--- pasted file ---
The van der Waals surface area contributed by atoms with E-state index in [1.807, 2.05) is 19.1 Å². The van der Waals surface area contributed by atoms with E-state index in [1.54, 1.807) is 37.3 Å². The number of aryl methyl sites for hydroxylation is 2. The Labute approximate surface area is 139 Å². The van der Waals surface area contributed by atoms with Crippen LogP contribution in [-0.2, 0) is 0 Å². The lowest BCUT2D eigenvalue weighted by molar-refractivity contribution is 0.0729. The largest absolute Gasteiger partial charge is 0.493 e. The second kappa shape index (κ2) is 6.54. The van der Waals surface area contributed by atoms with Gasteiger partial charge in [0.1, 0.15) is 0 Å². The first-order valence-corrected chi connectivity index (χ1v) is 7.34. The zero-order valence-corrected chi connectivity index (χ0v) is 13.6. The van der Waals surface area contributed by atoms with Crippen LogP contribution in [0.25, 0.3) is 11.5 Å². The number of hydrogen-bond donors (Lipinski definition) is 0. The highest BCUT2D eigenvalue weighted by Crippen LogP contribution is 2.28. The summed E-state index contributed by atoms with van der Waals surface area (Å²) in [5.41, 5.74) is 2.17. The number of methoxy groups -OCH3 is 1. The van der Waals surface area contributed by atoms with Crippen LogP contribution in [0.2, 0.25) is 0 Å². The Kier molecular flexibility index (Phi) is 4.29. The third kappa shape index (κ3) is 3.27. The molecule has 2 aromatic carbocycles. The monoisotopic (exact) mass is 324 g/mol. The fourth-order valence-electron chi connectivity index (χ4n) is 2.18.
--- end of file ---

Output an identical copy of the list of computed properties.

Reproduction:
The van der Waals surface area contributed by atoms with E-state index in [1.807, 2.05) is 19.1 Å². The van der Waals surface area contributed by atoms with E-state index in [1.54, 1.807) is 37.3 Å². The number of aryl methyl sites for hydroxylation is 2. The Labute approximate surface area is 139 Å². The van der Waals surface area contributed by atoms with Crippen LogP contribution in [-0.2, 0) is 0 Å². The lowest BCUT2D eigenvalue weighted by molar-refractivity contribution is 0.0729. The largest absolute Gasteiger partial charge is 0.493 e. The second kappa shape index (κ2) is 6.54. The van der Waals surface area contributed by atoms with Gasteiger partial charge in [0.1, 0.15) is 0 Å². The first-order valence-corrected chi connectivity index (χ1v) is 7.34. The zero-order valence-corrected chi connectivity index (χ0v) is 13.6. The van der Waals surface area contributed by atoms with Crippen LogP contribution in [0.25, 0.3) is 11.5 Å². The number of hydrogen-bond donors (Lipinski definition) is 0. The highest BCUT2D eigenvalue weighted by Crippen LogP contribution is 2.28. The summed E-state index contributed by atoms with van der Waals surface area (Å²) in [5.41, 5.74) is 2.17. The number of methoxy groups -OCH3 is 1. The van der Waals surface area contributed by atoms with Crippen LogP contribution in [0.2, 0.25) is 0 Å². The Kier molecular flexibility index (Phi) is 4.29. The third kappa shape index (κ3) is 3.27. The molecule has 2 aromatic carbocycles. The monoisotopic (exact) mass is 324 g/mol. The fourth-order valence-electron chi connectivity index (χ4n) is 2.18.